The incidence of malaria in travellers to South-East Asia: is local malaria transmission a useful risk indicator?

Behrens RH, Carroll B, Hellgren U, Visser LG, Siikamäki H, Vestergaard LS, Calleri G, Jänisch T, Myrvang B, Gascon J, Hatz C - Malar. J. (2010)

The trend of all imported malaria from, and travel to S-E Asia between 2003 and 2008. The trend of imported malaria and numbers of visitors to the 13 countries over 6 years. Malaria cases fell by 47% while visits to the region increased by 60%
© Copyright Policy - open-access
Related In: Results  -  Collection

License
Show All Figures
getmorefigures.php?uid=PMC2959067&req=5

Figure 1: The trend of all imported malaria from, and travel to S-E Asia between 2003 and 2008. The trend of imported malaria and numbers of visitors to the 13 countries over 6 years. Malaria cases fell by 47% while visits to the region increased by 60%
Mentions: Over the six-year period a total of 608 cases of malaria were included in the study reported by the source countries (Table 3). Table 4 details the malaria species with, P. falciparum (166), P. vivax (349), Plasmodium ovale (11), Plasmodium malariae (5) and Plasmodium knowlesi (3) and not-specified (65). The total number of malaria cases range from 140 cases in 2003 to 66 cases in 2008 (47% reduction) as reported by source country surveillance bodies, detailed in Table 5. Plasmodium falciparum constituted 30.3% of identified Plasmodium species during the study period. Table 6 shows all the malaria cases by county of probable acquisition by year reported. The national mean endemic rates of malaria transmission are detailed in Table 2. This also shows the range of rates from lowest to highest in endemic provinces or regions where populations are living under risk of malaria. Figure 1 shows the trend of imported malaria during the study period.

Bottom Line: The remaining six countries rates were < 1 case per 100,000 visits.The number of visitors arriving from source countries increased by 60% from 8.5 Million to 13.6 million over the 6 years.Policy needs to be adjusted regularly to reflect the changing risk.

View Article: PubMed Central - HTML - PubMed

Affiliation: Travel Clinic, Hospital for Tropical Diseases, Mortimer Market, London, WC1E 6JB, UK. ron.behrens@lshtm.ac.uk

ABSTRACT

Background: The presence of ongoing local malaria transmission, identified though local surveillance and reported to regional WHO offices, by S-E Asian countries, forms the basis of national and international chemoprophylaxis recommendations in western countries. The study was designed to examine whether the strategy of using malaria transmission in a local population was an accurate estimate of the malaria threat faced by travellers and a correlate of malaria in returning travellers.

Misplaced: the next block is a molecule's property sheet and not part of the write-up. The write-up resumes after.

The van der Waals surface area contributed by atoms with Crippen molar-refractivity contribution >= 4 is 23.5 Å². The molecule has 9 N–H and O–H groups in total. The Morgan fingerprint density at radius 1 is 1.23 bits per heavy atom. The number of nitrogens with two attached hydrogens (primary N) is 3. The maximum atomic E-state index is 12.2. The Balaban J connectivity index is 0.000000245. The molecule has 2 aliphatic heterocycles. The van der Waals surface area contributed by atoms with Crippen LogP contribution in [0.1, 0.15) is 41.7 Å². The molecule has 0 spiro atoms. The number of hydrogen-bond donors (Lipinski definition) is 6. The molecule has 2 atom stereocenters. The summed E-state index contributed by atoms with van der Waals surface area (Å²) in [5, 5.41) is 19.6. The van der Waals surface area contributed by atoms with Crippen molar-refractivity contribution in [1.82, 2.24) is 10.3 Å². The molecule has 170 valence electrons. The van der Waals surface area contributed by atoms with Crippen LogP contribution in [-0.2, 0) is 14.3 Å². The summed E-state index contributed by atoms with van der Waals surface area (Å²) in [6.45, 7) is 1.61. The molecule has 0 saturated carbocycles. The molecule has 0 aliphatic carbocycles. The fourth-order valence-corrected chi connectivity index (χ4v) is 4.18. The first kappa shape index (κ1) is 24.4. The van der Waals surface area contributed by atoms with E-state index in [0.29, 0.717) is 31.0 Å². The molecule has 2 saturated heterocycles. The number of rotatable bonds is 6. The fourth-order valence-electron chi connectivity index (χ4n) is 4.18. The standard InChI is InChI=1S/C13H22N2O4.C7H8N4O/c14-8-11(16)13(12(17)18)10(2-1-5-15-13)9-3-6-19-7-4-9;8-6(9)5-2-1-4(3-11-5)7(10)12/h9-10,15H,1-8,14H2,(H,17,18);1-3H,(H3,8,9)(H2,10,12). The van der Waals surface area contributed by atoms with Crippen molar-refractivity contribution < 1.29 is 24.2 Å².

Methods: Malaria endemicity was described from distribution and intensity in the local populations of ten S-E Asian destination countries over the period 2003-2008 from regionally reported cases to WHO offices. Travel acquired malaria was collated from malaria surveillance reports from the USA and 12 European countries over the same period. The numbers of travellers visiting the destination countries was based on immigration and tourism statistics collected on entry of tourists to the destination countries.

Results: In the destination countries, mean malaria rates in endemic countries ranged between 0.01 in Korea to 4:1000 population per year in Lao PDR, with higher regional rates in a number of countries. Malaria cases imported into the 13 countries declined by 47% from 140 cases in 2003 to 66 in 2008. A total of 608 cases (27.3% Plasmodium falciparum (Pf)) were reported over the six years, the largest number acquired in Indonesia, Thailand and Korea. Four countries had an incidence > 1 case per 100,000 traveller visits; Burma (Myanmar), Indonesia, Cambodia and Laos (range 1 to 11.8-case per 100,000 visits). The remaining six countries rates were < 1 case per 100,000 visits. The number of visitors arriving from source countries increased by 60% from 8.5 Million to 13.6 million over the 6 years.

Conclusion: The intensity of malaria transmission particularly sub-national activity did not correlate with the risk of travellers acquiring malaria in the large numbers of arriving visitors. It is proposed to use a threshold incidence of > 1 case per 100,000 visits to consider targeted malaria prophylaxis recommendations to minimize use of chemoprophylaxis for low risk exposure during visits to S-E Asia. Policy needs to be adjusted regularly to reflect the changing risk.

Show MeSH
Related in: MedlinePlus